You can’t have a gathering of FICO people without things getting kind of nerdy fast. It’s just part of the company’s DNA, a culture that attracts people who live for mathematics, analytics, simulation, optimization, decision modeling, and decision management. Walk into a conference room, and you’ll hear data scientists talking about hyper-parameter optimization and debating the finer points of traditional gradient descent vs. Newton’s gradient descent. Walk into another, and you’ll catch software developers comparing Waterfall vs. Agile vs. Scrum vs. XP vs. Lean. Walk into another – the conference room with food and drinks – and you’ll catch marketing people analyzing the TOFU CTR, CR, and CAC on their latest B2B ABM campaign.
So, with the Oscars approaching on April 25, a group of FICO employees were waiting for a Zoom meeting to begin, and talking about 2020 Oscar nominees; of course, the conversation soon shifted to stories about their favorite movies with nerdy, geeky, and propeller-headish themes.
The "Nerd Oscars" were born. A brief description of each winning film is below, along with publicly-available YouTube video clips of pivotal scenes where analytics, optimization, and raw mathematics give star performances. We should note that term "Oscars" is a registered trademark of the Academy of Motion Picture Arts and Sciences; owners of the copyrights for video clips below are provided. Please note that some clips are NSFW, or may express opinions and sentiments not endorsed by FICO.
So without further ado, the winners are...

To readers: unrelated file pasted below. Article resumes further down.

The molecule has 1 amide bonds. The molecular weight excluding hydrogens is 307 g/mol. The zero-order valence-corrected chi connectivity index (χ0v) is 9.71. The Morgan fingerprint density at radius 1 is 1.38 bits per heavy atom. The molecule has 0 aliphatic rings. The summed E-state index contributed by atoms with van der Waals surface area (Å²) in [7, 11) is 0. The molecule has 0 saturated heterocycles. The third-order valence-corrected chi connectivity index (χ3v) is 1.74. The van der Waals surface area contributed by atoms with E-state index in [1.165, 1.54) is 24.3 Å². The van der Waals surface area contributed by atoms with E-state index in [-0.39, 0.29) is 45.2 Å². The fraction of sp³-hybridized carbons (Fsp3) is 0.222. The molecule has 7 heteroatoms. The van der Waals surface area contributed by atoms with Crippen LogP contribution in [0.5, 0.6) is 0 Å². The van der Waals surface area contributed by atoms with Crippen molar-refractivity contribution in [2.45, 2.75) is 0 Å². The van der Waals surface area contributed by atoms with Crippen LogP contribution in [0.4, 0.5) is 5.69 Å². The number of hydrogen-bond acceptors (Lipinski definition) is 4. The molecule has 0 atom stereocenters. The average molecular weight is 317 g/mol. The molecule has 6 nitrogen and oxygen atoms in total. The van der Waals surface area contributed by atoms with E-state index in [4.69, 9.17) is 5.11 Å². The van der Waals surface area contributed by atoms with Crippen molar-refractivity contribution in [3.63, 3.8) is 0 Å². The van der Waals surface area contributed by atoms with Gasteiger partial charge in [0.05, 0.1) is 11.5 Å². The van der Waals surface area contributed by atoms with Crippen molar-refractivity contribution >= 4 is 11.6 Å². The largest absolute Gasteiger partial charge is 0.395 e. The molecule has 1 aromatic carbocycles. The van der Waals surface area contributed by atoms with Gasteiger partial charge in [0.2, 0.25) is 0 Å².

1. Best Depiction of Iterative Simulation in a Time Loop: Groundhog Day
Each day, learning from the lessons of previous days, Phil slowly and iteratively learns which behaviors results in disaster, and which produces the most favorable outcomes. Eventually, he makes it through an entire “optimal” day with no missteps: the time loop is broken, and he returns to the present with his new love interest
Why we like it: We really enjoy when things go well – or go optimally – for our customers. FICO’s optimization and Centralized Decisioning solutions make simulation, optimization, and analytics easy, even for non-technical users like Phil. By incrementally improving the accuracy and ROI of strategies with each pass, you’re on your way to smarter, faster, more profitable decisions. And break the spells that are holding your big data projects back. To get started, check out our new "Optimizing Success" program.
2. Best Depiction of Iterative Simulation in a Time Loop While Fighting Invading Aliens: Edge of Tomorrow
(Warner Brothers Pictures)
Plot Summary: Earth has been invaded by aliens called Mimics, and Europe has all but fallen. A multinational fighting force is fighting valiantly to repel them, but to no avail. Human losses are enormous, because to date, no one is able to get close enough, long enough to the Mimics to learn of any of their vulnerabilities.
It is later learned that Mimics are prevailing by using time-loops: every time Mimics lose a battle, they reset time back to the previous day, changing their battle tactics to produce a more favorable outcome. This iterative approach induces higher casualties on the humans each time battles are re-fought.
Fortunately, two soldiers, U.S. Major William Cage and Sergeant Rita Vrataski have close encounters with the Mimics, and have assimilated their time loop abilities. Employing the same time-resetting methods as the aliens, they keep reliving a war of competing measures and counter-measures in a race to out-time loop the enemy. Edge of Tomorrow is a nerd’s thrill ride.
Why we like it: Optimization and data science projects at work are rarely a life-or-death battle. But they can be costly and wasteful if projects don’t achieve the desired ROI or they failed to be deployed at all. FICO’s optimization solutions help to ensure your company’s success by not only helping you get the right answers (not just the almost-right answers) but by building a bridge to promote collaboration and synergy between your technical and business users, ultimately achieving Centralized Decisioning to outthink and outmaneuver the competition.